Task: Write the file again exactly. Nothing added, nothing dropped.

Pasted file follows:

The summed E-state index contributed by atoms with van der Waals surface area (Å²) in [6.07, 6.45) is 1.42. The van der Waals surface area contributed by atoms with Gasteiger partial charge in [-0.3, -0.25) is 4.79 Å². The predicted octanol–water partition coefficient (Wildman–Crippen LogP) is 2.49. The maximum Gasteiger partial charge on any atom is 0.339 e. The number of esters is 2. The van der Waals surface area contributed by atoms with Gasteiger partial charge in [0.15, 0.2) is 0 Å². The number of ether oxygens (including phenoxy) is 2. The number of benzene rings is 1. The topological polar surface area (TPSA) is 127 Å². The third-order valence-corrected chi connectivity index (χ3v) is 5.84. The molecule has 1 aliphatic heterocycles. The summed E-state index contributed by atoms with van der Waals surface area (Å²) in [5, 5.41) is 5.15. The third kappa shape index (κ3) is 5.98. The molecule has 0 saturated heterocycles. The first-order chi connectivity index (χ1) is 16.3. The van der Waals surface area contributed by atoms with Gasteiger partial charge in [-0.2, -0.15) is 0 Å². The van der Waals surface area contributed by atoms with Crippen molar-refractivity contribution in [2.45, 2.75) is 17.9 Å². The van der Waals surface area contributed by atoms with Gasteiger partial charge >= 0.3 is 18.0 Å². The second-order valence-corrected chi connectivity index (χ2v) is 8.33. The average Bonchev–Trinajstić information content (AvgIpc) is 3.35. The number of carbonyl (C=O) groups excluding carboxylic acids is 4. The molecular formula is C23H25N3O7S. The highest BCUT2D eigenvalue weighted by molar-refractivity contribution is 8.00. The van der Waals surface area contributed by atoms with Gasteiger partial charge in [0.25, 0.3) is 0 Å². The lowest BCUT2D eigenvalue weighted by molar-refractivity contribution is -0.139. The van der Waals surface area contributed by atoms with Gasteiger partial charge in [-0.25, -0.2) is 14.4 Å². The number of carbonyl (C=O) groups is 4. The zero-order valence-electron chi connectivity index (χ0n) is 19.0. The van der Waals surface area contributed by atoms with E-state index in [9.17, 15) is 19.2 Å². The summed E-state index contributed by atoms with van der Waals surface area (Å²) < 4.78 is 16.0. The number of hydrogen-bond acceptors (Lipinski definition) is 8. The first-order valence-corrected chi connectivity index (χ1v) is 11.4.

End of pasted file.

The summed E-state index contributed by atoms with van der Waals surface area (Å²) in [6.07, 6.45) is 1.42. The van der Waals surface area contributed by atoms with Gasteiger partial charge in [-0.3, -0.25) is 4.79 Å². The predicted octanol–water partition coefficient (Wildman–Crippen LogP) is 2.49. The maximum Gasteiger partial charge on any atom is 0.339 e. The number of esters is 2. The van der Waals surface area contributed by atoms with Gasteiger partial charge in [0.15, 0.2) is 0 Å². The number of ether oxygens (including phenoxy) is 2. The number of benzene rings is 1. The topological polar surface area (TPSA) is 127 Å². The third-order valence-corrected chi connectivity index (χ3v) is 5.84. The molecule has 1 aliphatic heterocycles. The summed E-state index contributed by atoms with van der Waals surface area (Å²) in [5, 5.41) is 5.15. The third kappa shape index (κ3) is 5.98. The molecule has 0 saturated heterocycles. The first-order chi connectivity index (χ1) is 16.3. The van der Waals surface area contributed by atoms with Gasteiger partial charge in [-0.2, -0.15) is 0 Å². The van der Waals surface area contributed by atoms with Crippen molar-refractivity contribution in [2.45, 2.75) is 17.9 Å². The van der Waals surface area contributed by atoms with Gasteiger partial charge >= 0.3 is 18.0 Å². The second-order valence-corrected chi connectivity index (χ2v) is 8.33. The average Bonchev–Trinajstić information content (AvgIpc) is 3.35. The number of carbonyl (C=O) groups excluding carboxylic acids is 4. The molecular formula is C23H25N3O7S. The highest BCUT2D eigenvalue weighted by molar-refractivity contribution is 8.00. The van der Waals surface area contributed by atoms with Gasteiger partial charge in [0.25, 0.3) is 0 Å². The lowest BCUT2D eigenvalue weighted by molar-refractivity contribution is -0.139. The van der Waals surface area contributed by atoms with Gasteiger partial charge in [-0.25, -0.2) is 14.4 Å². The number of carbonyl (C=O) groups is 4. The zero-order valence-electron chi connectivity index (χ0n) is 19.0. The van der Waals surface area contributed by atoms with E-state index in [9.17, 15) is 19.2 Å². The summed E-state index contributed by atoms with van der Waals surface area (Å²) < 4.78 is 16.0. The number of hydrogen-bond acceptors (Lipinski definition) is 8. The first-order valence-corrected chi connectivity index (χ1v) is 11.4.